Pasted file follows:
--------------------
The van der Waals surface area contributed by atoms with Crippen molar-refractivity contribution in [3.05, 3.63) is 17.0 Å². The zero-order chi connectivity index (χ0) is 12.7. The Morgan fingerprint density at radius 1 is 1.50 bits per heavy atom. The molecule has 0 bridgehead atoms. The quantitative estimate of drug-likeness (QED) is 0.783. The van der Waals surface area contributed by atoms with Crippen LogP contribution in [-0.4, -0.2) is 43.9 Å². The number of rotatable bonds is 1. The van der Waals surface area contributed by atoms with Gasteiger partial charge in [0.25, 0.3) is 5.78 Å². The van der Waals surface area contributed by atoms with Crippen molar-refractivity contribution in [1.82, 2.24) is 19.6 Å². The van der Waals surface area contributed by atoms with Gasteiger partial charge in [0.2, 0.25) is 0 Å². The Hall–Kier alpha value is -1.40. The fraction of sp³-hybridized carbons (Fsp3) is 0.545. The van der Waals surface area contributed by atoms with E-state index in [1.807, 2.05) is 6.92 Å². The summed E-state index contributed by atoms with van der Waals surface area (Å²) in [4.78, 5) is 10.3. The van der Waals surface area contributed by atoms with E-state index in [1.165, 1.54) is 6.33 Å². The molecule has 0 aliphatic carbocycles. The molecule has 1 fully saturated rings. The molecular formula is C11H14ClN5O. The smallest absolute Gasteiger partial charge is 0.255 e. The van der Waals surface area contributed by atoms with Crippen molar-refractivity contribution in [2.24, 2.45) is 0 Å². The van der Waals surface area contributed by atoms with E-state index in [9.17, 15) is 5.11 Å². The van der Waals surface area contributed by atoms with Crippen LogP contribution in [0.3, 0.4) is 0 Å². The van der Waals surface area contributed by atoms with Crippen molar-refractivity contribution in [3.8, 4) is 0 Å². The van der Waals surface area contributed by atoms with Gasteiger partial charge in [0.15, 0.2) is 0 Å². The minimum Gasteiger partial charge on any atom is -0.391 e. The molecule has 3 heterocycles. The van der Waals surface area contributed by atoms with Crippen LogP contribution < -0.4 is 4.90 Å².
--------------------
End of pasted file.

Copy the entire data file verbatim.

The van der Waals surface area contributed by atoms with Crippen molar-refractivity contribution in [3.05, 3.63) is 17.0 Å². The zero-order chi connectivity index (χ0) is 12.7. The Morgan fingerprint density at radius 1 is 1.50 bits per heavy atom. The molecule has 0 bridgehead atoms. The quantitative estimate of drug-likeness (QED) is 0.783. The van der Waals surface area contributed by atoms with Crippen LogP contribution in [-0.4, -0.2) is 43.9 Å². The number of rotatable bonds is 1. The van der Waals surface area contributed by atoms with Gasteiger partial charge in [0.25, 0.3) is 5.78 Å². The van der Waals surface area contributed by atoms with Crippen molar-refractivity contribution in [1.82, 2.24) is 19.6 Å². The van der Waals surface area contributed by atoms with Gasteiger partial charge in [0.2, 0.25) is 0 Å². The Hall–Kier alpha value is -1.40. The fraction of sp³-hybridized carbons (Fsp3) is 0.545. The van der Waals surface area contributed by atoms with E-state index in [1.807, 2.05) is 6.92 Å². The summed E-state index contributed by atoms with van der Waals surface area (Å²) in [4.78, 5) is 10.3. The van der Waals surface area contributed by atoms with E-state index in [1.165, 1.54) is 6.33 Å². The molecule has 0 aliphatic carbocycles. The molecule has 1 fully saturated rings. The molecular formula is C11H14ClN5O. The smallest absolute Gasteiger partial charge is 0.255 e. The van der Waals surface area contributed by atoms with Crippen molar-refractivity contribution in [2.24, 2.45) is 0 Å². The van der Waals surface area contributed by atoms with E-state index in [9.17, 15) is 5.11 Å². The van der Waals surface area contributed by atoms with Crippen LogP contribution in [0.3, 0.4) is 0 Å². The van der Waals surface area contributed by atoms with Crippen molar-refractivity contribution in [3.8, 4) is 0 Å². The van der Waals surface area contributed by atoms with Gasteiger partial charge in [0.15, 0.2) is 0 Å². The minimum Gasteiger partial charge on any atom is -0.391 e. The molecule has 3 heterocycles. The van der Waals surface area contributed by atoms with Crippen LogP contribution < -0.4 is 4.90 Å².